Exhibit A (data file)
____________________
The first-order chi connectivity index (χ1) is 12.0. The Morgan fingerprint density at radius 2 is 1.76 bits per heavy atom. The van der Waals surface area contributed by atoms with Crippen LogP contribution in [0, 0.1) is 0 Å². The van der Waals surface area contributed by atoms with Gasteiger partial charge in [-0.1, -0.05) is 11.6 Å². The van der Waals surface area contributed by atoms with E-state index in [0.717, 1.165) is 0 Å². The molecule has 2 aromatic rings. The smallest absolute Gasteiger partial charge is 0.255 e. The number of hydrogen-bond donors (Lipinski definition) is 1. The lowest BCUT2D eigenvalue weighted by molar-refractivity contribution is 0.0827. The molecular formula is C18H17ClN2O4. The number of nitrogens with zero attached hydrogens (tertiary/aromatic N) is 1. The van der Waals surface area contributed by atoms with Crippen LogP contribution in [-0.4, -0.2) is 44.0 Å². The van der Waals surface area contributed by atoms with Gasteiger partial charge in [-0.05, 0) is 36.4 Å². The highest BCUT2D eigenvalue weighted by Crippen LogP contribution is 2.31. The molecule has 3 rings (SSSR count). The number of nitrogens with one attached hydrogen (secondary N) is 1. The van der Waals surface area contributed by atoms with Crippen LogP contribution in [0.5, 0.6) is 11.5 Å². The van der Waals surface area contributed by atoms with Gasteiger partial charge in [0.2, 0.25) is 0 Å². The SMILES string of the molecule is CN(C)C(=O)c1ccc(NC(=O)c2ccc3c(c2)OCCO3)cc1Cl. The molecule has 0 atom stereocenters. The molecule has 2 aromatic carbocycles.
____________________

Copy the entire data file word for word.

The first-order chi connectivity index (χ1) is 12.0. The Morgan fingerprint density at radius 2 is 1.76 bits per heavy atom. The van der Waals surface area contributed by atoms with Crippen LogP contribution in [0, 0.1) is 0 Å². The van der Waals surface area contributed by atoms with Gasteiger partial charge in [-0.1, -0.05) is 11.6 Å². The van der Waals surface area contributed by atoms with E-state index in [0.717, 1.165) is 0 Å². The molecule has 2 aromatic rings. The smallest absolute Gasteiger partial charge is 0.255 e. The number of hydrogen-bond donors (Lipinski definition) is 1. The lowest BCUT2D eigenvalue weighted by molar-refractivity contribution is 0.0827. The molecular formula is C18H17ClN2O4. The number of nitrogens with zero attached hydrogens (tertiary/aromatic N) is 1. The van der Waals surface area contributed by atoms with Crippen LogP contribution in [-0.4, -0.2) is 44.0 Å². The van der Waals surface area contributed by atoms with Gasteiger partial charge in [-0.05, 0) is 36.4 Å². The highest BCUT2D eigenvalue weighted by Crippen LogP contribution is 2.31. The molecule has 3 rings (SSSR count). The number of nitrogens with one attached hydrogen (secondary N) is 1. The van der Waals surface area contributed by atoms with Crippen LogP contribution in [0.5, 0.6) is 11.5 Å². The van der Waals surface area contributed by atoms with Gasteiger partial charge in [0.2, 0.25) is 0 Å². The SMILES string of the molecule is CN(C)C(=O)c1ccc(NC(=O)c2ccc3c(c2)OCCO3)cc1Cl. The molecule has 0 atom stereocenters. The molecule has 2 aromatic carbocycles.